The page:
There are three commercially available normothermic perfusion devices that have been used in clinical trials: OrganOx metra, TransMedics Organ Care System, and OrganAssist Liver Assist. Similar principles have been used in all of them. The differences are in the degree of portability, automation, recirculating perfusate pressure and pulsatility, substrate type and delivery, and perfusion through the portal vein and hepatic artery [7,13,40]. The OrganOx and Transmedics devices are fully portable and automated. OrganOx works at 37 °C, uses whole blood supplemented with plasma expander (Gelofusine), bile salts, parenteral nutrition solution, heparin, insulin, and prostacyclin through a closed perfusion, continuous, non-pulsatile portal vein, and hepatic arterial flow technique [7,54,66]. OrganAssist, on the other hand, is semi-automated with limited portability. Until now, technical and financial challenges associated with the transport of heavy, complex equipment continue to escalate the cost of this technology. Due to these challenges, some institutions now utilize limited intervention that includes the use of NMP for a liver graft only once it arrives at the recipient center [7]. Although this prevents protection against ischemic injury, it can assist in the confirmation of liver graft function prior to transplantation.

5. Outcomes of NMP versus SCS

A comprehensive search of studies regarding NMP of donor livers was performed using PubMed, Ovid, and The search was conducted using the medical subject headings (MeSH) terms “machine perfusion,” “liver transplantation,” and “liver preservation” combined with the free text term “normothermic”. The included studies were limited to “human” studies. Published and ongoing clinical trials, retrospective studies, and case reports were included. Review and meta-analysis articles were not included. Studies published prior to 2016 were excluded. The cut-off date was 23 February 2022.

5.1. Donor and Recipient Characteristics

A total of 971 patients were included in 15 trials. NMP-based preservation methods were used in 362 cases, whereas SCS was used in 609 cases. The range of DCD donors in the trials ranged from 0% to 100% in both NMP and SCS groups. The reported NMP perfusion time ranged from 2 h to 24 h.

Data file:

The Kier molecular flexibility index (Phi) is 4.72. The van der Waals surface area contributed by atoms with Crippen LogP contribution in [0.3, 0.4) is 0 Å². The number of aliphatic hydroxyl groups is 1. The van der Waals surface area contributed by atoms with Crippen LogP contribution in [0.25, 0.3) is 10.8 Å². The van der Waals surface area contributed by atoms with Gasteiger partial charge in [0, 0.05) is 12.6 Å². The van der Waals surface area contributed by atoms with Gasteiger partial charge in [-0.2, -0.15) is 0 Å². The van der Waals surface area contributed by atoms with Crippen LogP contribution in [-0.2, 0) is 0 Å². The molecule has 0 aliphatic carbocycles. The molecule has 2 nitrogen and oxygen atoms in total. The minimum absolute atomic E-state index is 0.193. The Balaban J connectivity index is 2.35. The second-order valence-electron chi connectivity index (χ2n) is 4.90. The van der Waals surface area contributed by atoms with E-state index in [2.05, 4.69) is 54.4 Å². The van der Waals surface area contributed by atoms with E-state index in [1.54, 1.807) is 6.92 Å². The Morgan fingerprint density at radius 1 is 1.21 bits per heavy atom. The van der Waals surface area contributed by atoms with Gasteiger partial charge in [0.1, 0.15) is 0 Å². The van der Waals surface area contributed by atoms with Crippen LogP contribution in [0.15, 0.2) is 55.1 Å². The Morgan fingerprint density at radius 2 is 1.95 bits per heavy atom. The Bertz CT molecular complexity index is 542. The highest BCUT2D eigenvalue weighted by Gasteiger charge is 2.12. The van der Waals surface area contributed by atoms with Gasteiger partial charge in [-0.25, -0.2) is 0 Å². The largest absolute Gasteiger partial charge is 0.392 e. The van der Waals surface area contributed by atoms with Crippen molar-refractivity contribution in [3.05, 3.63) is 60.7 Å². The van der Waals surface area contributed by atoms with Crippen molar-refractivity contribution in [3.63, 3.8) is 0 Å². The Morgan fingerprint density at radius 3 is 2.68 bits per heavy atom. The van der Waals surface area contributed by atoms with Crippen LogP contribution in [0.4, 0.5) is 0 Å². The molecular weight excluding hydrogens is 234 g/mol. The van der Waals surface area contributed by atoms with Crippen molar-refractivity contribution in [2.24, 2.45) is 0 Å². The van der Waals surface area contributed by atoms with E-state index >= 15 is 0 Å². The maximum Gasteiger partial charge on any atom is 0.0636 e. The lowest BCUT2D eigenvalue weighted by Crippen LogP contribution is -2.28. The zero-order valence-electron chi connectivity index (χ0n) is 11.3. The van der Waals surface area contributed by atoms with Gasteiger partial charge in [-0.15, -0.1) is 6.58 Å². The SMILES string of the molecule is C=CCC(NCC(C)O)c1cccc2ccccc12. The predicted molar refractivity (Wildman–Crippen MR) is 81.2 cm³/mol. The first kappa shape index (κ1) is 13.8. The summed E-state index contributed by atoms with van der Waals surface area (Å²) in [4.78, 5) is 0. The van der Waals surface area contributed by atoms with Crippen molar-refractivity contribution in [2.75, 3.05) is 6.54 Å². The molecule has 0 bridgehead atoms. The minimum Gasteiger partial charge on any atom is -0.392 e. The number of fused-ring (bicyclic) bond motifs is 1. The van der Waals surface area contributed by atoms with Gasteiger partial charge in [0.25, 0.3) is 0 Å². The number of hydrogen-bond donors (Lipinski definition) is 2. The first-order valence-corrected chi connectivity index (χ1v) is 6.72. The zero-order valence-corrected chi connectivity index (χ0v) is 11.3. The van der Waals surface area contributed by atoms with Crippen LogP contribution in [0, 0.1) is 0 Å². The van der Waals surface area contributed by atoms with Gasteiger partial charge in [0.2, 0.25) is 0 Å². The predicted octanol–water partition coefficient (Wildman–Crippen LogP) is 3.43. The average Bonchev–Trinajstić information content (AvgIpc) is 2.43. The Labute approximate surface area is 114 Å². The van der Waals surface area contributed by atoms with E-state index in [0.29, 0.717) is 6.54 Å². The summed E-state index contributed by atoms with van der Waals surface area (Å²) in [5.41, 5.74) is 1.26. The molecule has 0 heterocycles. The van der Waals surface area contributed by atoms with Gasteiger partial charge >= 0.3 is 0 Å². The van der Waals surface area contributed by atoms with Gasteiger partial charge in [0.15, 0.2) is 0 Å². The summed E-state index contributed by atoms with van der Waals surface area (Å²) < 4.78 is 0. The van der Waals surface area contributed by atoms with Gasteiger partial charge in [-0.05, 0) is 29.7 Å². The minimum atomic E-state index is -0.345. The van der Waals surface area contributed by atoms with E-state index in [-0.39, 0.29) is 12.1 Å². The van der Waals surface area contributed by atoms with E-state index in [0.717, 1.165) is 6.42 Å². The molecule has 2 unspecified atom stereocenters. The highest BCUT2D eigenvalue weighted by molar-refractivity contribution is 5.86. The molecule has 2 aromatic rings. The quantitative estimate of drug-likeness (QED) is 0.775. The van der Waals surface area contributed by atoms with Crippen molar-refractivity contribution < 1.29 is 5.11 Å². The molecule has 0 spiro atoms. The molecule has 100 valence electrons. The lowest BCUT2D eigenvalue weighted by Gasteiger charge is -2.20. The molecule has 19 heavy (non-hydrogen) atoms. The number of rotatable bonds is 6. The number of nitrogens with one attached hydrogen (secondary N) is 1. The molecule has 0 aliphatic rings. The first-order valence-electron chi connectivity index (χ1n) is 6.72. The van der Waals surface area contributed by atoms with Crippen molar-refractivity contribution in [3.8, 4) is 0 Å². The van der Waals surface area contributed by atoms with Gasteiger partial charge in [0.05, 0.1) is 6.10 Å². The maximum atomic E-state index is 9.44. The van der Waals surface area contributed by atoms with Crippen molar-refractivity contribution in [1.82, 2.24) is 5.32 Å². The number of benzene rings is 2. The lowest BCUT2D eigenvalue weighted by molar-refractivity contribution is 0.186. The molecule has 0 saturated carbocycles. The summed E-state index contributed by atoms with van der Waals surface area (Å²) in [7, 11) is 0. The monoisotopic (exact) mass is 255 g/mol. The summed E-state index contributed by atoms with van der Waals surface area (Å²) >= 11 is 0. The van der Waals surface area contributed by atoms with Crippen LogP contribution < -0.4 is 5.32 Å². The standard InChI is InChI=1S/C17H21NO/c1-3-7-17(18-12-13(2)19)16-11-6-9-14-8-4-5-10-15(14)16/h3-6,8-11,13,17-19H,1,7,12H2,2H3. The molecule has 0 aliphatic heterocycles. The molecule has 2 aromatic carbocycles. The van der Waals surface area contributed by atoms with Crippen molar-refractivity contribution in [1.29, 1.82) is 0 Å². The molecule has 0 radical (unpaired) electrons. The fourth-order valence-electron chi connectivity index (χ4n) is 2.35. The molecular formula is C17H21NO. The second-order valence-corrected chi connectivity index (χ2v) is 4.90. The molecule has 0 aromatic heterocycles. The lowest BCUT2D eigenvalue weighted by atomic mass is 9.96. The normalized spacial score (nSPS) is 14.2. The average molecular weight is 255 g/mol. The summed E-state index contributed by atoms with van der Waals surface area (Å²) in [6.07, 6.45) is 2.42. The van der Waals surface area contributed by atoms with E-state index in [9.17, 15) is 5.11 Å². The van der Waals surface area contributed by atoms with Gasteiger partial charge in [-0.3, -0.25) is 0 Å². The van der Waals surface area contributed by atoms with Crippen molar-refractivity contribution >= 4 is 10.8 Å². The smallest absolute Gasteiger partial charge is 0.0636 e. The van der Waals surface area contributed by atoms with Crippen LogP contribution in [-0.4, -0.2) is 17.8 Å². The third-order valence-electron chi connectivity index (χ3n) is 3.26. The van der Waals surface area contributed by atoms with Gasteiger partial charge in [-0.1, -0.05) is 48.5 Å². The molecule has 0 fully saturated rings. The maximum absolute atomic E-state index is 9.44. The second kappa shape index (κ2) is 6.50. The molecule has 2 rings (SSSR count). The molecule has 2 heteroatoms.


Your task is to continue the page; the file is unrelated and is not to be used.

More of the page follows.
5.2. Patient and Graft Survival

In 2016, Ravikumar et al. conducted the first series of 20 liver transplants following NMP and matched those patients to 40 SCS livers [66]. They found the 30-day and 6-month graft survival to be similar in both groups (100% NMP vs. 97.5% SCS; p = 1.00), with one patient in the matched group dying on day 0 from a cardiovascular event. Bral et al. also demonstrated similar 30-day graft survival between NMP and SCS groups (eight of 10 NMP vs. 30 of 30 SCS, p = 0.06) [67]. Nasralla et al. demonstrated no significant difference in one-year graft survival with 0.950 (95% confidence interval 0.893–0.977) and 0.960 (95% confidence interval 0.897–0.985) in the NMP and SCS groups, respectively (p = 0.695) [68]. Jassem et al. showed no significant difference in graft (100% NMP and SCS) or recipient survival (92% NMP and 100% SCSS) between the NMP and SCS groups at 1 year. One patient included in their study died from recurrent alcoholic liver disease at month 8 and was therefore excluded from graft survival calculation [69]. A clinical trial by Ghinolfi et al. in 2019 also failed to show any significant differences in graft and patient survival between NMP and SCS groups. One case of graft loss occurred in the NMP group due to hepatic artery thrombosis on day 9; however, the patient was successfully retransplanted. One patient in the CS group died on POD 31 from septic shock after readmission for intestinal occlusion [70]. Mergental et al. found no significant difference in the 90-day graft (100% NMP and 93.2% SCS; p = 0.545) and patient (100% NMP and SCS) survival. They additionally found no difference in the 1-year graft (86.4% NMP and SCS) and patient (100% NMP and 95.5% SCS; p = 0.55) survival [71]. Most recently, Hann et al. found no significant difference in patient and graft survival at 6 months despite the NMP group having significantly more steatotic grafts and previously declined livers [72].